• inCMitrust

    Valuations on average declined 7.8%. Kentucky with the no. 1 valuation declined 28%. Success of the team would have very little to do with a year on year valuation change.

  • RDD#76

    Defensive stopper that can shoot the 3 could make a teams roster.

  • Hoosier Hall

    The MSU decline is an easy one to explain (scandal, scandal, scandal….) but I can’t quite put a finger on the Purdue decline. They’ve had their best 2 seasons in a long time. Obviously the FBI investigation has hit almost all schools and I believe IU would have declined much more if not for the coaching change.

  • inCMitrust

    There are lots of avenues for the players to receive some spending money that does not involve schools paying the players. I believe some methods would not hurt the game, of course kids who want to go pro should be able to go out of high school.

  • Arch Puddington

    The MSU scandal didn’t hit until February, and I doubt seriously that a coach as established and beloved as Izzo, heading a team contending for a national championship, would lose a fourth of the program’s value in 6 weeks because of a scandal that mostly relates to gymnastics. I’m sure things like that don’t help, but the decline experienced by the sport in general pre-date the FBI investigation and all the rest by a good bit. Heck, UNC’s attendance went down this year AFTER being let off the hook by the NCAA — and after winning a national championship! It’s just a different sporting and entertainment world than it used to be.

  • Koko

    How would the other sports you mentioned get paid? They won’t.
    Most of them would be discontinued so as to pay the Bball and football players.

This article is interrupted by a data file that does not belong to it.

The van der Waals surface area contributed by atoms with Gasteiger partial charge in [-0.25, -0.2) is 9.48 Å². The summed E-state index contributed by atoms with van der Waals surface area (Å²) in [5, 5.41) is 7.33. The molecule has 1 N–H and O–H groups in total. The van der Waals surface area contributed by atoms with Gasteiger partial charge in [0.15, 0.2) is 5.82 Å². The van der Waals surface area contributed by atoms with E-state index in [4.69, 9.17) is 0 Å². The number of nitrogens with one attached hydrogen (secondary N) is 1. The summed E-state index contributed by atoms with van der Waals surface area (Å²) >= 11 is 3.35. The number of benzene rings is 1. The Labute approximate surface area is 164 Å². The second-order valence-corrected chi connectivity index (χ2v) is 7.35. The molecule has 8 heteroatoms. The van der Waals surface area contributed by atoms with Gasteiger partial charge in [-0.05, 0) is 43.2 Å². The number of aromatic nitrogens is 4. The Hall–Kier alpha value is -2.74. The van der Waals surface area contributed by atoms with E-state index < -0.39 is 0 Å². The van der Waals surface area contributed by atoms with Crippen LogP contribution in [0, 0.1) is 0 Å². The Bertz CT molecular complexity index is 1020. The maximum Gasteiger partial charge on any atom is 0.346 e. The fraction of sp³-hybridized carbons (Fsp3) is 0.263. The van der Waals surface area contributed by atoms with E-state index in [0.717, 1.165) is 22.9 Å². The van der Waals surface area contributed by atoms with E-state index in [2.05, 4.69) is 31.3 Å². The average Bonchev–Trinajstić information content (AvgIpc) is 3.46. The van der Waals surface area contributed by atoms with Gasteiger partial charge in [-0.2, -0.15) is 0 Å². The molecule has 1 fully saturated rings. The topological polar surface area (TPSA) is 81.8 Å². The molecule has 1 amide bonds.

• inCMitrust

    Success of the team is a small part of the valuation.

  • Ole Man

    Can you imagine the lawsuits?
    Like I said, can-of-worms.

  • Calhoosier Deck

    R Johnson and defense lol

  • Ole Man

    What avenues?

    And there-in, again, the bigger schools would be able to offer more of those “avenues”; of that I am certain.

    As someone mentioned in this thread, all that would entail a different type/level/re-focus of the cheating.
    If wouldn’t stop it.

  • inCMitrust

    Bigger schools already have all the advantages, so that would not change. One method would be to get a small portion of jersey sales. Another would be if an agent thought a player had pro potential he could forward money to the player. I admit there would have to be some stringent rules for this to work. I would add that a player should only receive a stipend while playing with the rest in a trust until eligibility is used up. Change is coming. I just don’t want it to hurt the only sports I watch.

  • sarge

    How is that funny? What are you even trying to say?

  • inCMitrust

    If the schools aren’t doing the paying I don’t see why it would hurt the other sports.

  • inCMitrust

    Any changes that would be made would be to all sports. Example-The excellent female swimmer at IU(can’t think of her name) would not have to choose between staying an amateur at IU or receiving endorsement dollars which she obviously would with her Olympic success. She would receive some spending money with the rest in a trust until she gives up her eligibility.